“To the degree that we engage in an activity purely to achieve some end or goal, separate from the activity itself, that activity is not play. What we value most, when we are not playing, are the results of our actions. The actions are merely means to the ends. When we are not playing, we typically opt for the shortest, least effortful means of achieving our goal. The nonplayful student, for example, does the least studying that she can to get the ‘A’ that she desires, and her studying is focused directly on the goal of doing well on the tests. Any learning not related to that goal is, for her, wasted effort.
In play, however, all this is reversed. Play is activity conducted primarily for its own sake. The playful student enjoys studying the subject and cares little about the test. In play, attention is focused on the means, not the ends, and players do not necessarily look for the easiest routes to achieving the ends. …Another way of saying all this is to say that play is intrinsically motivated (motivated by the activity itself), not extrinsically motivated (motivated by some reward that is separate from the activity itself).” (p.143)

“Researchers have shown that rewards in some cases actually reduce the likelihood that a person will engage in an activity, by instilling the idea that the activity is work rather than play.” (p.144)

“People often think of play as frivolous or trivial, and they are right. …play is activity conducted for its own sake rather than to achieve serious real-world goals such as food, money, praise, escape from a tiger, or an addition to one’s resume. It is activity that takes place at least partly in a fantasy world. So it is indeed trivial! But here is the most delicious of play’s paradoxes: the enormous educative power of play lies in its triviality.” (pp.153-154)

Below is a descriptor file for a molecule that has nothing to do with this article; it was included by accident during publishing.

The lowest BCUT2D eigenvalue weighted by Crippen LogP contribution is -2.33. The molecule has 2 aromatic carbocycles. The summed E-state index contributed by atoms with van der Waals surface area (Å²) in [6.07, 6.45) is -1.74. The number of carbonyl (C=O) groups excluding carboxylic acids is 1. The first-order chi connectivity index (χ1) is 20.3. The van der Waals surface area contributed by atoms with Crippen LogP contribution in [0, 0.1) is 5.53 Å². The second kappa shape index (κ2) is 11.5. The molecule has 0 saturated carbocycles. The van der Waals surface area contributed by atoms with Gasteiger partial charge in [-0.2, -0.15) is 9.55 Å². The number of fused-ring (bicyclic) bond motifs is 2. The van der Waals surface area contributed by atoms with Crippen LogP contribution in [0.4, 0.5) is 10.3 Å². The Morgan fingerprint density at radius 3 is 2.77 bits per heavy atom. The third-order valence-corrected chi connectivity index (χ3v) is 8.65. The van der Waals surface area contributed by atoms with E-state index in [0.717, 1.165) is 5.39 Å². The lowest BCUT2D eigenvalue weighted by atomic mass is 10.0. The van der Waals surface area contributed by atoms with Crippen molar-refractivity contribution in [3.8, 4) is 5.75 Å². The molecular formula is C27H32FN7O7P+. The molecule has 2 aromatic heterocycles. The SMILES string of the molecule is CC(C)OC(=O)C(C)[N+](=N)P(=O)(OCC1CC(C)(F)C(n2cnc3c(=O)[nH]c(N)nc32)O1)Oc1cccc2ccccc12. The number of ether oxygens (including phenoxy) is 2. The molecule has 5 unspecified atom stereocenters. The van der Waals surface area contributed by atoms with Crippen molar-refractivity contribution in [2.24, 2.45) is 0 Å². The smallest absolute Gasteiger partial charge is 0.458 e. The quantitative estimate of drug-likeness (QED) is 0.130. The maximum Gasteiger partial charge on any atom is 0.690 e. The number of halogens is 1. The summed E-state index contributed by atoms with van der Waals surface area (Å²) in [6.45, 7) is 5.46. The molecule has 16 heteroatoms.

When children are free to play, they play naturally at the ever-advancing edges of their mental or physical abilities.” (p.155)

Perhaps play would be more respected if we called it something like ‘self-motivated practice of life skills,’ but that would remove the lightheartedness from it and thereby reduce its effectiveness. So, we are stuck with the paradox. We must accept play’s triviality in order to realize its profundity.” (p.156)

Ref: (italics in original; emphases in blue bold mine) Peter Gray (c2013) Free to LearnWhy unleashing the instinct to play will make our children happier, more self-reliant, and better students for life. Basic Books: New York


About backyardbooks

This blog is a kind of electronic storage locker for ideas and quotes that inform my research... literary research into fiction for young adults (with a special focus on New Zealand fiction). Kiwis are producing amazing literature for younger readers, but it isn't getting the academic appreciation it deserves. I hope readers of this blog can make use of the material I gather and share by way of promoting our fiction. Cheers!
This entry was posted in History of Childhood, Literate Contexts, play, Standardised Testing, Teaching excellence and tagged , , , . Bookmark the permalink.